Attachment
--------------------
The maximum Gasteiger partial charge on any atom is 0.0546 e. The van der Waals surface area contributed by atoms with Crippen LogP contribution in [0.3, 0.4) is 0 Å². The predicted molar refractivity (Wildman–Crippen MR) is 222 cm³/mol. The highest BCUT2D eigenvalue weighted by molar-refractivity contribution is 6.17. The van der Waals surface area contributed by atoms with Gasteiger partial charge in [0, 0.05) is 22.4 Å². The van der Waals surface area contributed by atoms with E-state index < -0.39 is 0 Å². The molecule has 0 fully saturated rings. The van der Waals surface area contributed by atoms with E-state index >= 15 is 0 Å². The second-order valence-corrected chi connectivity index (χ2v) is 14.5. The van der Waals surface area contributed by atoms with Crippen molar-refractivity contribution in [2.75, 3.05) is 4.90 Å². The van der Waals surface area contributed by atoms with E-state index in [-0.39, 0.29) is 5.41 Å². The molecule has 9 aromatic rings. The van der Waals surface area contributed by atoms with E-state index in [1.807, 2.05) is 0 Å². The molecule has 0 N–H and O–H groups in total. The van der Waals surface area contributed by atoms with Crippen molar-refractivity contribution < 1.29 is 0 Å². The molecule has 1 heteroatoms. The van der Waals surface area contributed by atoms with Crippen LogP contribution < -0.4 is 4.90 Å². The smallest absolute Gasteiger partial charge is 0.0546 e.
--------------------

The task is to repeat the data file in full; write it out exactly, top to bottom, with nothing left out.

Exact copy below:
The maximum Gasteiger partial charge on any atom is 0.0546 e. The van der Waals surface area contributed by atoms with Crippen LogP contribution in [0.3, 0.4) is 0 Å². The predicted molar refractivity (Wildman–Crippen MR) is 222 cm³/mol. The highest BCUT2D eigenvalue weighted by molar-refractivity contribution is 6.17. The van der Waals surface area contributed by atoms with Gasteiger partial charge in [0, 0.05) is 22.4 Å². The van der Waals surface area contributed by atoms with E-state index < -0.39 is 0 Å². The molecule has 0 fully saturated rings. The van der Waals surface area contributed by atoms with E-state index >= 15 is 0 Å². The second-order valence-corrected chi connectivity index (χ2v) is 14.5. The van der Waals surface area contributed by atoms with Crippen molar-refractivity contribution in [2.75, 3.05) is 4.90 Å². The van der Waals surface area contributed by atoms with E-state index in [-0.39, 0.29) is 5.41 Å². The molecule has 9 aromatic rings. The van der Waals surface area contributed by atoms with E-state index in [1.807, 2.05) is 0 Å². The molecule has 0 N–H and O–H groups in total. The van der Waals surface area contributed by atoms with Crippen molar-refractivity contribution < 1.29 is 0 Å². The molecule has 1 heteroatoms. The van der Waals surface area contributed by atoms with Crippen LogP contribution < -0.4 is 4.90 Å². The smallest absolute Gasteiger partial charge is 0.0546 e.